Etymology
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romanticism (n.)

1803, "a romantic idea," from romantic + -ism. In literature, 1823, in a French context, in reference to a movement toward medieval forms (especially in reaction to classical ones), an association now more often confined to Romanesque. The movement began in German and spread to England and France. Generalized sense of "a tendency toward romantic ideas" is recorded by 1840.

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insensitive (adj.)
c. 1600, "having little or no reaction to what is perceived by one's senses," from in- (1) "not, opposite of" + sensitive. For sense, see insensate. From 1834 as "having little or no mental or moral sensitiveness;" meaning "without consideration for the feelings of others" attested by 1974. Related: Insensitively.
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snifter (n.)
1844, "a drink of liquor," earlier "a sniff," from a Scottish and northern English survival of an obsolete verb snift meaning "to sniff, snivel" (mid-14c.), of imitative origin (compare sniff (v.)). Meaning "large bulbous stemmed glass for drinking brandy" is from 1937. The association of "drinking liquor" with words for "inhaling, snuffling" (such as snort (n.), snootful) is perhaps borrowed from snuff-taking and the nasal reaction to it.
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withdrawal (n.)
1820s, "act of taking back," also "retraction of a statement," from withdraw + -al (2). Earlier words in the same sense were withdrawment (1640s); withdraught (mid-14c.). Meaning "removal of money from a bank, etc." is from 1861; psychological sense is from 1916; meaning "physical reaction to the cessation of an addictive substance" is from 1929 (with an isolated use from 1897; withdrawal symptom is from 1910). As a synonym for coitus interruptus from 1889.
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heliograph (n.)
1848, "instrument for taking photographs of the sun," from helio- "sun" + -graph "something written." Earlier, "a description of the sun" (1706, implied in heliographic). From 1877 as the name of a movable mirror used in signaling. Related: Heliographical.

Heliography (1845) was the word for the product of a type of engraving process by chemical reaction from exposure to sunlight. It also was an early term for what came to be called photography (1840).
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turbine (n.)

1838, "waterwheel driven by the impact or reaction of a flowing stream of water," from French turbine (19c.), from Latin turbinem (nominative turbo) "spinning top, eddy, whirlwind, that which whirls," related to turba "turmoil, crowd" (see turbid). Originally applied to a wheel spinning on a vertical axis driven by falling water, later of mechanisms driven by the flow of air. Turbo in reference to gas turbine engines is attested from 1904.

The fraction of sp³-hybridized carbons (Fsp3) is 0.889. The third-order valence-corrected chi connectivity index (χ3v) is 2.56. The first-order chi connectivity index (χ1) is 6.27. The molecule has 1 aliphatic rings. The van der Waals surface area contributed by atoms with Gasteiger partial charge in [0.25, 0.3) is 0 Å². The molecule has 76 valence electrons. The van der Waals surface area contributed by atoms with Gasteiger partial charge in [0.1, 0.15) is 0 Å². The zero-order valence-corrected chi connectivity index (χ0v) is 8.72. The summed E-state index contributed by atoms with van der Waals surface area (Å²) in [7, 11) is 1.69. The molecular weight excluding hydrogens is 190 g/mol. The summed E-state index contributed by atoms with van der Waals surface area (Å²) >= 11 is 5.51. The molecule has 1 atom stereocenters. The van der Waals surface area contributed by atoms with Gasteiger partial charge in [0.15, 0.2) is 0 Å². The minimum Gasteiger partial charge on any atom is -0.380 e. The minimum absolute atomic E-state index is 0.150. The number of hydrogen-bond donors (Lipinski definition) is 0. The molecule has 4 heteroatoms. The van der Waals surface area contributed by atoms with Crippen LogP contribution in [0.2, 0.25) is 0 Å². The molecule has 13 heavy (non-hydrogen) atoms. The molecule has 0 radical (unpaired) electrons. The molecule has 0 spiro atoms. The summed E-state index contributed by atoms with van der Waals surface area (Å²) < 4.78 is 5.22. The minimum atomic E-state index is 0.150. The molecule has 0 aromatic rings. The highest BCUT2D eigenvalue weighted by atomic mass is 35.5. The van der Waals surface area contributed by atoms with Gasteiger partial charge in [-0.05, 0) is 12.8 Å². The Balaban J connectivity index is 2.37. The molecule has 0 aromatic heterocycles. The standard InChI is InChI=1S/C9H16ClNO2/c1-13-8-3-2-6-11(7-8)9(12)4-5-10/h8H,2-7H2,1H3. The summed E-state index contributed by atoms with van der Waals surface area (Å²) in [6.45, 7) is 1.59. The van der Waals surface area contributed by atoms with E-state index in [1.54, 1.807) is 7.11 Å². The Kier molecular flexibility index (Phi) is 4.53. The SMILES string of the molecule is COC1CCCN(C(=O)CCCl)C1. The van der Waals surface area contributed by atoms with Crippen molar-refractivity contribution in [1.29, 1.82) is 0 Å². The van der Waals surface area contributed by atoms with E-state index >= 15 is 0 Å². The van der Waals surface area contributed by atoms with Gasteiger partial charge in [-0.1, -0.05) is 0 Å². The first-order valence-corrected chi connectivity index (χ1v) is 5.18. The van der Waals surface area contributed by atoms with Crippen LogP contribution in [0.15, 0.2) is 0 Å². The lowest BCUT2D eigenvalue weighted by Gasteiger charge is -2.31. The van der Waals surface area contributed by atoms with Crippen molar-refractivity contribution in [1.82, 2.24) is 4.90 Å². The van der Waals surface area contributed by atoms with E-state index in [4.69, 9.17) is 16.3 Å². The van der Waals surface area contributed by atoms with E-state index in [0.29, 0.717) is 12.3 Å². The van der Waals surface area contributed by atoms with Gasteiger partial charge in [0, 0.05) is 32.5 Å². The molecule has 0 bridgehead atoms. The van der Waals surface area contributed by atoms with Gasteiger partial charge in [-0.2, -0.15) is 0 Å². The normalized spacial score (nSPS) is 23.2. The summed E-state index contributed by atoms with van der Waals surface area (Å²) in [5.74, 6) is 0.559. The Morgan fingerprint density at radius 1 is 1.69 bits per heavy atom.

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revulsion (n.)

1540s, as a medical term for counter-irritation as a healing technique, from French revulsion (16c.) or directly from Latin revulsionem (nominative revulsio) "a tearing off, act of pulling away," noun of action from past-participle stem of revellere "to pull away," from re- "away" (see re-) + vellere "to tear, pull" (from PIE *wel-no-, suffixed form of *uelh- "to strike;" see svelte).

From c. 1600 as "act of drawing back or away." The meaning "sudden or violent change of feeling," especially "sudden reaction of disgust" is attested by 1816.

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insensate (adj.)

1510s, "lacking or deprived of physical senses," from Late Latin insensatus "irrational, foolish," from in- "not" (see in- (1)) + sensatus "gifted with sense" (see sensate).

Meaning "irrational, maniacal, lacking or deprived of mental sense" is from 1520s; meaning "lacking or deprived of moral sense, unfeeling" is from 1550s. Insensate means "not capable of feeling sensation," often "inanimate;" insensible means "lacking the power to feel with the senses," hence, often, "unconscious;" insensitive means "having little or no reaction to what is perceived by one's senses," often "tactless." Related: Insensately; insensateness.

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Fauvist 

movement in painting associated with Henri Matisse, 1915, from French fauve, "wild beast," a term applied in contempt to these painters by French art critic Louis Vauxcelles at Autumn Salon of 1905. The movement was a reaction against impressionism, featuring vivid use of colors. French fauve (12c.) in Old French meant "fawn-colored horse, dark-colored thing, dull," and is from Frankish *falw- or some other Germanic source, cognate with German falb "dun, pale yellowish-brown" and English fallow "brownish-yellow," from PIE root *pel- (1) "pale." Related: Fauvism (1912).

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kickback (n.)
also kick-back, "mechanical reaction in an engine," from 1905 in various mechanical senses, from the verbal phrase (1895); see kick (v.) + back (adv.). By 1926 the verbal phrase was being used in a slang sense of "be forced to return pelf, pay back to victims," which was extended to illegal partial give-backs of government-set wages that were extorted from workers by employers. Hence the noun in the sense of "illegal or improper payment" (1932). The verbal phrase in the sense "make oneself comfortable, prepare to relax" is from 1975.
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